Pre-registration NOW open for in-district/faculty students
Pre-registration for all in-district students starts February 1st. All others can start registration after March 1st if spots are available.

Pre-registration – Click here to signup.

Spots are based on a first come first serve bases and are entered in the order that we receive them. Please note that your registration is not complete until you have paid the registration fee of $30 to Lewis Cass Elementary or online payments here.

For online prek payments only please select the link above or the button below, then the create new account button form that page, and follow the prompts.

Program Information
Little Kings Preschool is a quality and affordable Preschool program that makes the transition to Kindergarten much easier. We offer both full day and half day options that will help ensure your child is prepared and ex-cited to learn. Students who are 4 years old by August 1st are eligible to enroll.

  • Full day class: 8:00am-2:00pm
  • Half day class: 8:00am-11:00am
  • Lunch is available at the current lunch prices
  • Special Education services are offered for qualifying students at no cost
Tuition Information
 Low weekly rate
  • Scholarships available
  • CCDF vouchers accepted
  • On My Way Pre-K families accepted

Enrollment Information

Areas of Focus for a Successful Student at Lewis Cass Preschool

We will focus on five key areas: academics, arts, motor skills, relationships, and play while having FUN! All of these areas combined give your child the best pathway for success. Your child may be strong in some areas, but need work in others. Our goal is for every student is to be proficient in every area.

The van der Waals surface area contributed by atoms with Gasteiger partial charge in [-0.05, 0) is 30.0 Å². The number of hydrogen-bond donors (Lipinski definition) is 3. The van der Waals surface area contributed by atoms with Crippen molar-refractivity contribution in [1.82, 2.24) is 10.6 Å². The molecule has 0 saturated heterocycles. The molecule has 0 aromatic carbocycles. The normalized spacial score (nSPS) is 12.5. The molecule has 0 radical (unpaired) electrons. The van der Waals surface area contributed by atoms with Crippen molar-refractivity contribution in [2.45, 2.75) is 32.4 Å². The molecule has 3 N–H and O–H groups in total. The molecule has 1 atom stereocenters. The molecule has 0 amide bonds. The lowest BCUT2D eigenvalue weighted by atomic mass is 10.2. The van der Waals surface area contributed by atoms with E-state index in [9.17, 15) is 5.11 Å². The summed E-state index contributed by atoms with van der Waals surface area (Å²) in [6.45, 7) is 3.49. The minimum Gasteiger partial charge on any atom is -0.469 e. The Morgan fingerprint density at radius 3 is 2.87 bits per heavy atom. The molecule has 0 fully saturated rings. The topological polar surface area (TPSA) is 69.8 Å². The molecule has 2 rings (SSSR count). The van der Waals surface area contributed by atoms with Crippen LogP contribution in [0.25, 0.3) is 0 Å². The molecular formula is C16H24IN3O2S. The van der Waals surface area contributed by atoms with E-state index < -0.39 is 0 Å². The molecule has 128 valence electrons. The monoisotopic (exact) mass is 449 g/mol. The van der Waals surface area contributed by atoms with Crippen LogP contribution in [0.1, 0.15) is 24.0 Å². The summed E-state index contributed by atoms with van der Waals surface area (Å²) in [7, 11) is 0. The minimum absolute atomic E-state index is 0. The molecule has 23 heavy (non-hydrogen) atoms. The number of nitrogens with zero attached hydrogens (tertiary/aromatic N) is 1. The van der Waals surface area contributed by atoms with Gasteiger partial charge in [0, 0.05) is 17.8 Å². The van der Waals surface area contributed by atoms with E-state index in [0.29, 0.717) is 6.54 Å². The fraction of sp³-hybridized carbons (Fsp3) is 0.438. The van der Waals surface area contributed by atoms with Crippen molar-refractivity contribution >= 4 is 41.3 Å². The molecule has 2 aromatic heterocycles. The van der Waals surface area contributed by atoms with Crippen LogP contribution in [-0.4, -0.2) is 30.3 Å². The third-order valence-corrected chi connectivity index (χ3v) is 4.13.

Early reading is a predictor of later success in life, so being able to get ahead or catch up in preschool is key. We know focus on cognitive areas such as ABCs and 123s matters enormously. For example, how well a child reads at the end of first grade predicts how well they read in later grades, graduation rates and even their income level as an adult. Lewis Cass will help ready your children to advance beyond age norms, but also nurture children who are behind so they catch up in these early years.

Art is an important part of your child’s early childhood education, regardless of whether you think he will grow up to be another Picasso. Children are active learners, and making art is a hands-on activity that expands imaginations and exercises creativity. It also develops small motor control and eye-hand coordination, and sharpens children’s powers of observation.

Motor Skills

Just as gross motor skills enable your child to perform important everyday tasks, such as getting out of bed and going downstairs for breakfast, fine motor abilities allow for increasing independence in smaller but equally significant matters: opening doors, zipping zippers, brushing teeth, washing hands, and so on.

When combined with increasing hand-eye coordination, fine motor skills also open new doors to exploration, learning, and creative expression. In fact, research shows that emphasis on purely intellectual activities—memorization of letters and numbers, for instance—is far less useful at this stage than pursuits that encourage fine motor abilities and hand-eye coordination.


The connection between child and teacher is more important than any curriculum. This is what every parent knows by instinct: nice teachers matter, especially for very young children. This is first time in many instances that your child will be separate from you for any extended period of time. It is very important that these new adult relationships with a teacher be nurturing and positive.

Play and having FUN!

Most parents assume if there is a focus on ABCs and 123s, it is drill and kill, and there is little room for play. Great preschools do both, and success in the early years of a child’s education often allows children opportunities to explore the building blocks of literacy and math through play.

Other kinds of play are just essential as well. Imaginative play, for example. Some form of daily “pretend play” improves emotional/behavioral skills. And emotional/behavioral skills predict academic performance later. When you visit the school, look for a costume corner, art up on the walls, pretend kitchen sets and pairs or small groups of children working together creating and collaborating.